Breast cancer online forum proves its worth

May 26, 2006

A University of Texas analysis of an Internet mailing list about breast cancer shows that users of online medical forums check the facts when presented with Web-based information. The findings challenge the notion about the accuracy and reliability of medical content on the Web.

A University of Texas analysis of an Internet mailing list about breast cancer shows that users of online medical forums check the facts when presented with Web-based information. The findings challenge the notion about the accuracy and reliability of medical content on the Web.

Several previous studies have indicated that almost half of the women diagnosed with breast cancer rely on the Web for health-related information. Findings also suggest these patients will make important treatment decisions based on this content. Practitioners worry that some patients may choose not to discuss treatments found online or question clinical recommendations if misled by incomplete or inaccurate data.

Researchers at UT's School of Health Information Sciences and MD Anderson Cancer Center in Houston attempted to determine how often false or misleading statements occurred in messages posted by Internet-based cancer support groups. They also studied whether these statements were identified by group users as false or misleading and if they were corrected by other participants in subsequent postings.

Lead investigator and graduate student Adol Esquivel chose the Breast Cancer Mailing List , a public-access support community available online since 1994 for women and men with breast cancer. Esquivel and colleagues reviewed all messages posted to the list from January through April 2005 to identify false or misleading statements.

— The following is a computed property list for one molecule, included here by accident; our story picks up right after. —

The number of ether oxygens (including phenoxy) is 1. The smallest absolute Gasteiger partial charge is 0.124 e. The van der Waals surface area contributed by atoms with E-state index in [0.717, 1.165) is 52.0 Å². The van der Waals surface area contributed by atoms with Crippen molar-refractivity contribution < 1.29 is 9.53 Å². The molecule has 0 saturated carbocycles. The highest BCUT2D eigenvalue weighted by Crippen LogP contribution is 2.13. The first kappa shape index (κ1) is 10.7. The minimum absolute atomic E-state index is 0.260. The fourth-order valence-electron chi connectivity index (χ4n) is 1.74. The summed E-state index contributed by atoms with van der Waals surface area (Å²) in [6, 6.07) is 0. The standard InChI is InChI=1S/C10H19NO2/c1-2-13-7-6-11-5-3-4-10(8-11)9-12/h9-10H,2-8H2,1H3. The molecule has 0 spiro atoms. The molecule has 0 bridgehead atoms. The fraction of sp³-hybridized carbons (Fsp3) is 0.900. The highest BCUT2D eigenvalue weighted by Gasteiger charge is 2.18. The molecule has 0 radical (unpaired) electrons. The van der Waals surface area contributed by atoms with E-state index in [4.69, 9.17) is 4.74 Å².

The investigators found that members of the Web-based support group usually provided accurate information to breast cancer patients seeking advice and guidance. But when they didn't, participants corrected errors in haste. Researchers published their findings in the April 22 issue of the British Medical Journal.

Investigators reviewed a total of 4600 postings organized into 1378 threads that yielded a total of 32 (0.7%) statements containing apparently false or misleading information. Ten of these 32 statements proved to be false or misleading when checked against relevant literature and by consensus among three reviewers (a general practitioner, an internist, and a breast cancer surgeon).

Six of the mailing list members, three of whom posted false or misleading comments, corrected seven of the 10 statements found by Esquivel's group. List members took an average of four-and-a-half hours to identify false or misleading statements after the posting appeared on the Web.

"Our findings reflect a maturing medium in which participants are more likely to critically evaluate information. In addition, because participants may have already experienced phases of the disease, they can provide accurate information," the researchers wrote.

The study had several limitations. A single researcher identified the 32 statements deemed potentially false or misleading and, therefore, could have missed several more. Reviewers were not blinded to the study's hypothesis. While the mailing list group was large, it was only a single Internet cancer support group.

On the positive side, researchers chose a large list that relies on self-correction rather than a moderator's knowledge. More research is needed to find out whether the findings apply more broadly to other online communities and health topics, researchers said.

"Our findings suggest that, given a forum, the Internet can police itself," they said.

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